‘Is it reasonable and why?’

Parents sue Quebec over Covid decree banning unvaccinated teens from sports

More than 100 families from across Quebec – including some from Laval – are suing the provincial government over a National Assembly decree which forbids their children from taking part in extra-curricular group sports or physical activities if they haven’t been vaccinated against COVID-19.

The families who have signed on maintain that the fundamental rights of their children are being violated by the government’s insistence their teenage children must have vaccine passports.

National Assembly decree

The decree, which was passed by the National Assembly on Sept. 1, effectively forbids children 13 years of age and older from taking part in sports competitions, in organized leagues or in tournaments.

Gatineau, QC lawyer Me William Desrochers is presenting the case of more than 100 parents from across Quebec who are contesting the provincial government’s decree preventing teenaged students age 13-17 from participating in extra-curricular sports if they are not vaccinated against COVID-19.

The claim, filed at the Montreal courthouse last month, maintains that the decree unjustifiably impedes upon several of their children’s fundamental rights and liberties and that it thus must be declared non-applicable in part.

“Basically, it’s an action about the vaccine passports, but only for the teenagers who are 13 to 17 years,” says Me William Desrochers, a lawyer in Gatineau QC who is representing the parents. “What the decree says is that you cannot do anything that falls outside the regular school program.

Limited in taking part

“So, if you’re in a sports/study program and you’re doing maybe volleyball, then you can do physical education, you can do volleyball six or eight hours a week. But once you have a competition on a Saturday, you cannot go. If you have an extra practice on a Monday night, you cannot go.

“And it’s not only that. If you can’t do the practice with the team, they’re not going to put you in the front position – you’re not going to be the quarterback on the football team if you can’t play. You end up being left out or only in practice or even sitting on the bench. It’s something that’s extremely hard on these kids and we feel that the decree is an infringement of several human rights and not reasonable under the circumstances.”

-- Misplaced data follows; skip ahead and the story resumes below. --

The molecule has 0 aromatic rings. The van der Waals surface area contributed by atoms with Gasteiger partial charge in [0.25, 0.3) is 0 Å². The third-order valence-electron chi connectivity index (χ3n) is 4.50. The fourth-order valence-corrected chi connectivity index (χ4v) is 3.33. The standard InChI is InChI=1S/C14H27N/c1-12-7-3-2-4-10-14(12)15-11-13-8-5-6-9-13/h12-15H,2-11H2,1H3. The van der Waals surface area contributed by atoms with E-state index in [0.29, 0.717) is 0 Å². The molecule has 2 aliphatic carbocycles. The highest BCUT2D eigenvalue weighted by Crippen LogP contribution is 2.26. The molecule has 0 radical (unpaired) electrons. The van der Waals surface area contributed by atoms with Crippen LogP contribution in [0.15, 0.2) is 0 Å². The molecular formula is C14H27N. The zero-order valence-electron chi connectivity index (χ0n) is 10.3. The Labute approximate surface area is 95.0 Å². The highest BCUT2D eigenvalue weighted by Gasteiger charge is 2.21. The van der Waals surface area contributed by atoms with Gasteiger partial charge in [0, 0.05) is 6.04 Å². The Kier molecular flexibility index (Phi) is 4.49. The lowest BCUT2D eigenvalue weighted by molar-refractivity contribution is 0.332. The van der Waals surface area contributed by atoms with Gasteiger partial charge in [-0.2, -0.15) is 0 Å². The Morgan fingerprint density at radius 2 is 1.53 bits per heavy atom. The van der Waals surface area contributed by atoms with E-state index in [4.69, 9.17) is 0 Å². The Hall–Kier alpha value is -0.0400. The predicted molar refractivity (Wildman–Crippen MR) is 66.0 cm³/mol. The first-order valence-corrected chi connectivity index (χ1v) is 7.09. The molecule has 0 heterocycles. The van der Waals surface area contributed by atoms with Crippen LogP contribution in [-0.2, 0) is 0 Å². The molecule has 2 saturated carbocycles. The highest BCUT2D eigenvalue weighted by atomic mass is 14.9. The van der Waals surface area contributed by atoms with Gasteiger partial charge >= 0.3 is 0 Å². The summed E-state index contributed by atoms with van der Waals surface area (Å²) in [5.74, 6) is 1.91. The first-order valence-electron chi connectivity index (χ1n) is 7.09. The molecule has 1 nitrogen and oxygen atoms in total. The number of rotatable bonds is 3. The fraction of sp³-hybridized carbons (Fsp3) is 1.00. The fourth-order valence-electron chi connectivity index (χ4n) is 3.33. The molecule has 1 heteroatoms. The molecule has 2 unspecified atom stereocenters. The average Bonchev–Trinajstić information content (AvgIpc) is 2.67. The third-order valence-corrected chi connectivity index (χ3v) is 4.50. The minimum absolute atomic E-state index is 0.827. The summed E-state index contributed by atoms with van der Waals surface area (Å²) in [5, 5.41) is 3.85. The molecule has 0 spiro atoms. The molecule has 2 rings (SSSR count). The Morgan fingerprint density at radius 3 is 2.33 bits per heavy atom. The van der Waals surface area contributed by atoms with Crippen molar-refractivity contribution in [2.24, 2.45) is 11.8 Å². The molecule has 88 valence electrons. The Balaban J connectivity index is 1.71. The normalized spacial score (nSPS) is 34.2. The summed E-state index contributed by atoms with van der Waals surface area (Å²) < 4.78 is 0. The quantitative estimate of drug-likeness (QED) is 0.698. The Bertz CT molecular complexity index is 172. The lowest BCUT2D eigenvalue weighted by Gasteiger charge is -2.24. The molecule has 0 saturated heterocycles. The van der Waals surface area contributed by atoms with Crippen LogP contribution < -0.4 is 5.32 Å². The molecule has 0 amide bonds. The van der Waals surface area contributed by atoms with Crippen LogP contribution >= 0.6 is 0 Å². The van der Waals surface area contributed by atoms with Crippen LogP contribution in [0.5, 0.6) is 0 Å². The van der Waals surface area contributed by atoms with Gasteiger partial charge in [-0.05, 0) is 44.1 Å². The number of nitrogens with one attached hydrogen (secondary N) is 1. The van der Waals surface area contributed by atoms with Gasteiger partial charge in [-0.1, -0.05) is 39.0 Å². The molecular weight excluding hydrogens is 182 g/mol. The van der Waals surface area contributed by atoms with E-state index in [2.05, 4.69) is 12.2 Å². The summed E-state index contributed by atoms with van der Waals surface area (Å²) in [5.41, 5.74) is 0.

Is it reasonable and why?

Among the issues the lawsuit hopes to raise is the scientific validity of the government’s insisting that all school children must be vaccinated in order to fully participate in the sports programs.

‘It’s something that’s extremely hard on these kids,’ says Me William Desrochers who filed the lawsuit on behalf of the parents

“We understand or we believe that the vaccination rate is pretty high,” Desrochers added. “Sometimes if you’re in a program in school, you might have one kid who is not vaccinated. So, how is it so important that this kid must be vaccinated at all cost? That is the question: Is it reasonable and why? That is the question we’re raising here.”

Case to be heard by May

Desrochers said he expected the case to be heard by next May, hopefully with a decision rendered before the beginning in the fall of 2022 of the next school year.

In the meantime, he said the parents were pleased with the government’s announcement that mandatory vaccine passports would not be demanded for younger students.

“Still, for 13 to 17 years old it still raises the question as to why is it okay for them, but it’s not okay for the five or eleven or twelve-year-olds,” he said.